Third day includes a lecture beginning with a short introduction to the concept of Equilibrium under Ambiguity (EUA). Then the lecture proceeds to apply the equilibrium concept to analyze games that simulate the effects of climate change in various choice situations: Mitigation: We will firstly model the ambiguity countries face while coordinating in a manner that would mitigate harmful emissions that cause climate change. Adaptation: Next we will study the effects of ambiguity on individuals deciding whether to invest in infrastructure that will adapt to the harmful effects of climate change, such that they can prevent losses due to climate change catastrophes. Insurance: Finally, alongside mitigation and adaptation mechanisms, we must consider insuring optimally in the face of ambiguous climate change catastrophes that can be viewed as low probability/high impact events.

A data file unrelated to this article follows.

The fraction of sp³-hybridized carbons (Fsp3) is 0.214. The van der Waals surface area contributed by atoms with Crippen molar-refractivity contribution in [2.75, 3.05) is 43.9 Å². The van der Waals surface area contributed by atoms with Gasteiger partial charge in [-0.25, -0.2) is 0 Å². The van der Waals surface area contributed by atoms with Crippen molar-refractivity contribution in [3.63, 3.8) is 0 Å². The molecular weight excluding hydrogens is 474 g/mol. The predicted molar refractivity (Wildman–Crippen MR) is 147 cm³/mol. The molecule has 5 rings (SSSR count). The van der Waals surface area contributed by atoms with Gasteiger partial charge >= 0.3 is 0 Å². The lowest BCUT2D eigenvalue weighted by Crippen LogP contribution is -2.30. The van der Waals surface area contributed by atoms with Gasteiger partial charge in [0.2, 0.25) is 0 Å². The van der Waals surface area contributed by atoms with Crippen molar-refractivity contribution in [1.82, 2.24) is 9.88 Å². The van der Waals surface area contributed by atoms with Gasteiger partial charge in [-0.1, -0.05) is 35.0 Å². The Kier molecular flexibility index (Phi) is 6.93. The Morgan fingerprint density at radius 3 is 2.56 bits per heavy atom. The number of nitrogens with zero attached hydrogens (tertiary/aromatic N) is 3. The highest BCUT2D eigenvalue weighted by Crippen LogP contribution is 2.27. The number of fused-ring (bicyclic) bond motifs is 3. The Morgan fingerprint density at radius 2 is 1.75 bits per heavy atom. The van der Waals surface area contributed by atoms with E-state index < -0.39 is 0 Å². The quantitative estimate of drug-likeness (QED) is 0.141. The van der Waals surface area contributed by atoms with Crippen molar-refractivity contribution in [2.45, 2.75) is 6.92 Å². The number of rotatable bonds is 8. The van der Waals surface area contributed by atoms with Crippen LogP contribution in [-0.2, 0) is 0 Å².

The fourth day focusses on Framed Field Experiments (FFEs): Since 2000 (Cardenas), a series of FFEs on natural resource use and management in developing countries have been conducted. FFEs have, compared to lab experiments, a realistic task (e.g. harvesting of trees) with a relevant population (e.g. real forest users) and conducted in the participants’ natural environment. The experiments are usually framed as a common pool resource game (CPR), creating a social dilemma between individual collective payoffs. The lecture aims to, first, give a broad overview of FFEs, some typical resource management situations, and possible policies. Second, it will summarize the experimental studies and the main (policy) conclusions that can be drawn from these. Below is the outline of the lecture